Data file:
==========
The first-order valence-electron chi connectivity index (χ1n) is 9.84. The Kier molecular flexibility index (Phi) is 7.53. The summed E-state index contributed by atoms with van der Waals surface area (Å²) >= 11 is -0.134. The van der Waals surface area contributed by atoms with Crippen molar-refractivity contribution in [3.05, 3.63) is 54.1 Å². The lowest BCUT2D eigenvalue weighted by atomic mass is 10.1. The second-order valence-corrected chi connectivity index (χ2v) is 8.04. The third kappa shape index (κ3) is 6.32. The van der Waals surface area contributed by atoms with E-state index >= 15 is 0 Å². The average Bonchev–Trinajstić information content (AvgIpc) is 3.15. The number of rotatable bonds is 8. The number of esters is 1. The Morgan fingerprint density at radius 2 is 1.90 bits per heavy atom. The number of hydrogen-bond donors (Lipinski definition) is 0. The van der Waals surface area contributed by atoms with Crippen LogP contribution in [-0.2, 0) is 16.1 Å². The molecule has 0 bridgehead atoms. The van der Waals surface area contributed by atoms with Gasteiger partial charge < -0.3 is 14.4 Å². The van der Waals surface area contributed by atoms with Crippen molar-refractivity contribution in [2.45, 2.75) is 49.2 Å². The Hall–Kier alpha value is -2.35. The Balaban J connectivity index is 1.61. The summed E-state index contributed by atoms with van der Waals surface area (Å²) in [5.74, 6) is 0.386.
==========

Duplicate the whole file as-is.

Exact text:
The first-order valence-electron chi connectivity index (χ1n) is 9.84. The Kier molecular flexibility index (Phi) is 7.53. The summed E-state index contributed by atoms with van der Waals surface area (Å²) >= 11 is -0.134. The van der Waals surface area contributed by atoms with Crippen molar-refractivity contribution in [3.05, 3.63) is 54.1 Å². The lowest BCUT2D eigenvalue weighted by atomic mass is 10.1. The second-order valence-corrected chi connectivity index (χ2v) is 8.04. The third kappa shape index (κ3) is 6.32. The van der Waals surface area contributed by atoms with E-state index >= 15 is 0 Å². The average Bonchev–Trinajstić information content (AvgIpc) is 3.15. The number of rotatable bonds is 8. The number of esters is 1. The Morgan fingerprint density at radius 2 is 1.90 bits per heavy atom. The number of hydrogen-bond donors (Lipinski definition) is 0. The van der Waals surface area contributed by atoms with Crippen LogP contribution in [-0.2, 0) is 16.1 Å². The molecule has 0 bridgehead atoms. The van der Waals surface area contributed by atoms with Gasteiger partial charge < -0.3 is 14.4 Å². The van der Waals surface area contributed by atoms with Crippen molar-refractivity contribution in [2.45, 2.75) is 49.2 Å². The Hall–Kier alpha value is -2.35. The Balaban J connectivity index is 1.61. The summed E-state index contributed by atoms with van der Waals surface area (Å²) in [5.74, 6) is 0.386.